In a recent talk at Neuromatch 2020, I suggested that free will in the brain shows system level activity that cannot be detected in any single region. It results from complex network dynamics involving metacognition and decision making.

In Dharma, we consider enlightened beings such as Shakyamuni as a good example of a human having achieved the highest level of conscious development possible. This can be attributed to his exertion of ultimate free will–the free will to renounce at all cost one’s own individual ego-centered existence and conditioned choices, the free will to pursue one’s view and ethics

This high level of consciousness achieved by Buddhas can manifest as an ushnisha, the iconographic bump on the Buddha’s head. Although generally considered a metaphor for a projection of vibrational energy barely perceivable above the physical head of a Buddha, in visual representations such as images and statues it is shown as the protuberance at the top of the Buddha’s head that characterizes him uniquely.

Neuroscience today demonstrates that both free will and meditative concentration manifest in cortical activity and can result in a thickened cortex.

Free will is classically attributed to activity in the prefrontal cortex. Such findings generated the concept that free will is not a function restricted to the prefrontal cortex but is more widely embedded in the brain, indeed including the parietal cortex.*** Brain regions associated with attention, interoception, and sensory processing were thicker in meditation participants than matched controls, including the prefrontal cortex and right anterior insula.****

Could the ushnisha, the bump on the top of the Buddha’s head, represent—metaphorically or otherwise—an exceptional cortex resulting from neural activity leading to the highest level of conscious evolution? Could the development of the neocortex, the most advanced anatomical development of the brain evolutionarily, be the result of the exertion of free will?


And in the case of enlightened consciousness, can the determination to liberate oneself and others from the limitations and suffering caused by conditional existence be inherently tied to free will? Could the ushnisha, physically or symbolically, be considered an indicator or a marker of single-pointed intention of enlightened individuals to empty the lower realms—a kind of neural correlate of enlightenment?

Experiments Into Readiness for Action: 50th Anniversary of the Bereitschaftspotential (World Neurology)

** Brain might not stand in the way of free will (New Scientist)

*** Neurology of widely embedded free will (ScienceDirect)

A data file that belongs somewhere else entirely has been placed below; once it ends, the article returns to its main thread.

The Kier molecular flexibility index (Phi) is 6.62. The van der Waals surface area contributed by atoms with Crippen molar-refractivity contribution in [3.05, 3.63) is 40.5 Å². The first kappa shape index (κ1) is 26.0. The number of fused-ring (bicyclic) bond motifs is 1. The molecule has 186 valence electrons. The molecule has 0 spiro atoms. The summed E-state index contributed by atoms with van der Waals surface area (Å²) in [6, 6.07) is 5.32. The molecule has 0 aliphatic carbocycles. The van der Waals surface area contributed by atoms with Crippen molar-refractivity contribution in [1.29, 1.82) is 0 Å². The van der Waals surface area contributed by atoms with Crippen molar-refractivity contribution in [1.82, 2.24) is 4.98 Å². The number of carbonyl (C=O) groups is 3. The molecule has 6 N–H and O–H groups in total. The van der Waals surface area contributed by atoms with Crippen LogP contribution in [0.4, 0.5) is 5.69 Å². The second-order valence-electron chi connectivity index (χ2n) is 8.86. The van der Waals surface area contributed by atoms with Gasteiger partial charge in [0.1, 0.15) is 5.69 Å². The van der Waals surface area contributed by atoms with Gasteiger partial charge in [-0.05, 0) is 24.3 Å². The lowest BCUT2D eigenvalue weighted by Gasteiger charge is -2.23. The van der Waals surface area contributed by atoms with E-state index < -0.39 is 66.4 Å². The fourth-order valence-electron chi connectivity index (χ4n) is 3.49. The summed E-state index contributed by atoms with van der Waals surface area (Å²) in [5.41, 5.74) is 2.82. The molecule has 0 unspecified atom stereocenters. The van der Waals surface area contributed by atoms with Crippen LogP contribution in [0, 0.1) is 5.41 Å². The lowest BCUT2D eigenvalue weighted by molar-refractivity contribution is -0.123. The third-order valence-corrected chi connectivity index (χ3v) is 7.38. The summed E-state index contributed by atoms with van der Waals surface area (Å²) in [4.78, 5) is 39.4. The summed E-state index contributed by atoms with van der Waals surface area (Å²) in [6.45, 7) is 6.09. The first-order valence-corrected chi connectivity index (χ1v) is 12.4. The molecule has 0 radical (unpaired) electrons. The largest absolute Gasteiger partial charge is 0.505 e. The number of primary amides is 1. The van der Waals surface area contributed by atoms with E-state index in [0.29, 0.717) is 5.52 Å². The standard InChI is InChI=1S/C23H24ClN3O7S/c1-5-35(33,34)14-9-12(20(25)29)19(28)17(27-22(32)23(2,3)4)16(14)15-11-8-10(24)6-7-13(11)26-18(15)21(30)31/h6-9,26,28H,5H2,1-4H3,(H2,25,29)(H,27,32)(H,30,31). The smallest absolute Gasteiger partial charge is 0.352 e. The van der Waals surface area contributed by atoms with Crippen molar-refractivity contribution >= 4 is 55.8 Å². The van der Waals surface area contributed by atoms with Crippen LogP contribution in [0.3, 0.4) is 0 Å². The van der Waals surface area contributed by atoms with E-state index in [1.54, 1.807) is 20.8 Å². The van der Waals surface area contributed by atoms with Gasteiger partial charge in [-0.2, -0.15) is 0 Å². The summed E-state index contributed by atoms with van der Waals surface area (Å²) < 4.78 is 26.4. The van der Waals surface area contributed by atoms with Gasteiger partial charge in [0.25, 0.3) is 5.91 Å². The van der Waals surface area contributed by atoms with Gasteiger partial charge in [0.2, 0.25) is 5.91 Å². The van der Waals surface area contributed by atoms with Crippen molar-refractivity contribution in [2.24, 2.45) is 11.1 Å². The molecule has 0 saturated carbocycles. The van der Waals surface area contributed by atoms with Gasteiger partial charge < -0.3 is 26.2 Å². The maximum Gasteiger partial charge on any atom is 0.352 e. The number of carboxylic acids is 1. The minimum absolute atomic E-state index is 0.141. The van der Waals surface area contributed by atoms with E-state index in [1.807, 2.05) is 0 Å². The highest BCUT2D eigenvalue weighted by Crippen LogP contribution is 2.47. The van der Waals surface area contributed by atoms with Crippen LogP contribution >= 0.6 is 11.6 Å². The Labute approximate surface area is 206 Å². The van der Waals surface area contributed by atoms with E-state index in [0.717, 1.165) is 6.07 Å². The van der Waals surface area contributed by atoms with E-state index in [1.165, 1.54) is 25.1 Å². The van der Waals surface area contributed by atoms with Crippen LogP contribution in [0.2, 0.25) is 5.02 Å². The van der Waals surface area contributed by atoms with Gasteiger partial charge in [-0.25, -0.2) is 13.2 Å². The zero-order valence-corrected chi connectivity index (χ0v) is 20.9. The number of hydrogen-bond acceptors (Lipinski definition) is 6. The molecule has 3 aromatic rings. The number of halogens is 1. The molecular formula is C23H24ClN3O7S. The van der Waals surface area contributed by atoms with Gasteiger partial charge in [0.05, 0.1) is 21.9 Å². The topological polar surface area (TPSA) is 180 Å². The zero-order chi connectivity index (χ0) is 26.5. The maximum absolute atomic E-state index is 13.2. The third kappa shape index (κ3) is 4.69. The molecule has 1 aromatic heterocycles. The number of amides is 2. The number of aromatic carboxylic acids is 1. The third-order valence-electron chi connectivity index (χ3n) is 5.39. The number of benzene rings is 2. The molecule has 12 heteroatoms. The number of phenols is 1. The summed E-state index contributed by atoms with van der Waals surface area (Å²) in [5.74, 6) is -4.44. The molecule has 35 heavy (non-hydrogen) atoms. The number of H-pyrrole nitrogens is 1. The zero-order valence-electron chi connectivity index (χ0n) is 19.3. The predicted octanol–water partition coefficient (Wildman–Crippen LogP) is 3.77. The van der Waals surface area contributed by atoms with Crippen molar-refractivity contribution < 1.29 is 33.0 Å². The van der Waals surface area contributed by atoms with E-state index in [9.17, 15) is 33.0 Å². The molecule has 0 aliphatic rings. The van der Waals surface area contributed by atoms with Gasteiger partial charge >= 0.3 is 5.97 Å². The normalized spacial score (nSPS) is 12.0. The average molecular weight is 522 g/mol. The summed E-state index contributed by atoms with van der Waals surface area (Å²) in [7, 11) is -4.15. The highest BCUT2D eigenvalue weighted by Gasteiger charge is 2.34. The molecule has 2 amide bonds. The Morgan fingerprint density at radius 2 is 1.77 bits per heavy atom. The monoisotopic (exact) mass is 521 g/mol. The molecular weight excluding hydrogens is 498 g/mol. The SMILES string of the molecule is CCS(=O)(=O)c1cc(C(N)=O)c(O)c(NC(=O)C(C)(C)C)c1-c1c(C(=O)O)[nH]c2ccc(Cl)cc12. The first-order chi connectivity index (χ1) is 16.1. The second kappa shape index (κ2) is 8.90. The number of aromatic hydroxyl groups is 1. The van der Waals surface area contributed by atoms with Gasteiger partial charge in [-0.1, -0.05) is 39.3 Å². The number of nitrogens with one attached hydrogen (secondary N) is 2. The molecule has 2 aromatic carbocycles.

**** Lazar, et al. 2005. “Meditation experience is associated with increased cortical thickness.” Neuroreport. 16(17), 1893-1897.


Baird, Benjamin, et al. 2013. “Medial and lateral networks in anterior prefrontal cortex support metacognitive ability for memory and perception.” Journal of Neuroscience 33.42, 16657-16665.

Bogen, Joseph E. 1995. “On the neurophysiology of consciousness: 1. An overview.” Consciousness and Cognition 4.1, 52-62.

Fleming, Stephen M., and Raymond J. Dolan. 2012. “The neural basis of metacognitive ability.” Philosophical Transactions of the Royal Society B: Biological Sciences 367.1594, 1338-1349.

Frith, Chris D., and Patrick Haggard. 2018. “Volition and the brain–revisiting a classic experimental study.” Trends in neurosciences 41.7, 405-407.

Hulbig, Philip. 2020. “Toward a Neurological Understanding of Metacognition.” Educational Studies Dissertations. 154.

Lavazza, Andrea. 2016. “Free will and neuroscience: from explaining freedom away to new ways of operationalizing and measuring it.” Frontiers in Human Neuroscience 10, 262.

Libet, Benjamin, Elwood W. Wright Jr, and Curtis A. Gleason. 1983. “Preparation-or intention-to-act, in relation to pre-event potentials recorded at the vertex.” Electroencephalography and clinical Neurophysiology 56.4, 367-372.

Qiu, Lirong, et al. 2018. “The neural system of metacognition accompanying decision-making in the prefrontal cortex.” PLoS biology 16.4, e2004037.

Schurger, Aaron, Jacobo D. Sitt, and Stanislas Dehaene. 2012. “An accumulator model for spontaneous neural activity prior to self-initiated movement.” Proceedings of the National Academy of Sciences 109.42, E2904-E2913.

Trevena, Judy Arnel, and Jeff Miller. 2002. “Cortical movement preparation before and after a conscious decision to move.” Consciousness and cognition 11.2, 162-190.

See more

Neuromatch Conference
A Famous Argument Against Free Will Has Been Debunked (The Atlantic)

More from Mindful Technology by Paola Di Maio